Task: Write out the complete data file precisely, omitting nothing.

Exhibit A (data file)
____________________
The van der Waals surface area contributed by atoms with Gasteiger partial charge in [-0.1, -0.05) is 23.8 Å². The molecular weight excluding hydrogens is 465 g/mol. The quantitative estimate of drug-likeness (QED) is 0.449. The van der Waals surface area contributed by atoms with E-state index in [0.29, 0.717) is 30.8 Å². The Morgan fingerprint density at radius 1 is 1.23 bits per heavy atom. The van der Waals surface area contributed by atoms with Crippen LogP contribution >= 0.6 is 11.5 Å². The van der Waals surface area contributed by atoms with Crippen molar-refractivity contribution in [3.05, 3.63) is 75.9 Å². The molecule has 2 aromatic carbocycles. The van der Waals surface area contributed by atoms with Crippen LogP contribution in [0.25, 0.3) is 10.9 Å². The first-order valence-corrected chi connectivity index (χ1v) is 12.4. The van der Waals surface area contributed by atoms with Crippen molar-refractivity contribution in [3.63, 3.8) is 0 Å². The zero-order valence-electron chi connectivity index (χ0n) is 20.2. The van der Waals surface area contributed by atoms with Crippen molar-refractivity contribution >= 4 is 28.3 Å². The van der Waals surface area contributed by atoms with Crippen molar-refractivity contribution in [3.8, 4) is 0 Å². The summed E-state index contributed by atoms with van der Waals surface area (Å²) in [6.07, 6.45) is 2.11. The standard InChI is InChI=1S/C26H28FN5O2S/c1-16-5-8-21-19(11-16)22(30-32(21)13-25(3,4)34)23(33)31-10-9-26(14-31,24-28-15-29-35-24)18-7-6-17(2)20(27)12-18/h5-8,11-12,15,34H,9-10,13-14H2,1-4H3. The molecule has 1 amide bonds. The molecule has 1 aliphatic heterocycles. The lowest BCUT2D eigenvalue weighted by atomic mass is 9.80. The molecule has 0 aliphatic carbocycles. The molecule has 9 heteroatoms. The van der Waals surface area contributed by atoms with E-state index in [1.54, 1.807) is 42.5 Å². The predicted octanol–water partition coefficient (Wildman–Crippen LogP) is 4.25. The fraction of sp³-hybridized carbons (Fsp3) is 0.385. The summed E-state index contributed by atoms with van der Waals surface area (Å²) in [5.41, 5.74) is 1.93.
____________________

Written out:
The van der Waals surface area contributed by atoms with Gasteiger partial charge in [-0.1, -0.05) is 23.8 Å². The molecular weight excluding hydrogens is 465 g/mol. The quantitative estimate of drug-likeness (QED) is 0.449. The van der Waals surface area contributed by atoms with E-state index in [0.29, 0.717) is 30.8 Å². The Morgan fingerprint density at radius 1 is 1.23 bits per heavy atom. The van der Waals surface area contributed by atoms with Crippen LogP contribution >= 0.6 is 11.5 Å². The van der Waals surface area contributed by atoms with Crippen molar-refractivity contribution in [3.05, 3.63) is 75.9 Å². The molecule has 2 aromatic carbocycles. The van der Waals surface area contributed by atoms with Crippen LogP contribution in [0.25, 0.3) is 10.9 Å². The first-order valence-corrected chi connectivity index (χ1v) is 12.4. The van der Waals surface area contributed by atoms with Crippen molar-refractivity contribution in [3.63, 3.8) is 0 Å². The zero-order valence-electron chi connectivity index (χ0n) is 20.2. The van der Waals surface area contributed by atoms with Crippen molar-refractivity contribution >= 4 is 28.3 Å². The van der Waals surface area contributed by atoms with Crippen molar-refractivity contribution in [3.8, 4) is 0 Å². The summed E-state index contributed by atoms with van der Waals surface area (Å²) in [6.07, 6.45) is 2.11. The standard InChI is InChI=1S/C26H28FN5O2S/c1-16-5-8-21-19(11-16)22(30-32(21)13-25(3,4)34)23(33)31-10-9-26(14-31,24-28-15-29-35-24)18-7-6-17(2)20(27)12-18/h5-8,11-12,15,34H,9-10,13-14H2,1-4H3. The molecule has 1 amide bonds. The molecule has 1 aliphatic heterocycles. The lowest BCUT2D eigenvalue weighted by atomic mass is 9.80. The molecule has 0 aliphatic carbocycles. The molecule has 9 heteroatoms. The van der Waals surface area contributed by atoms with E-state index in [1.54, 1.807) is 42.5 Å². The predicted octanol–water partition coefficient (Wildman–Crippen LogP) is 4.25. The fraction of sp³-hybridized carbons (Fsp3) is 0.385. The summed E-state index contributed by atoms with van der Waals surface area (Å²) in [5.41, 5.74) is 1.93.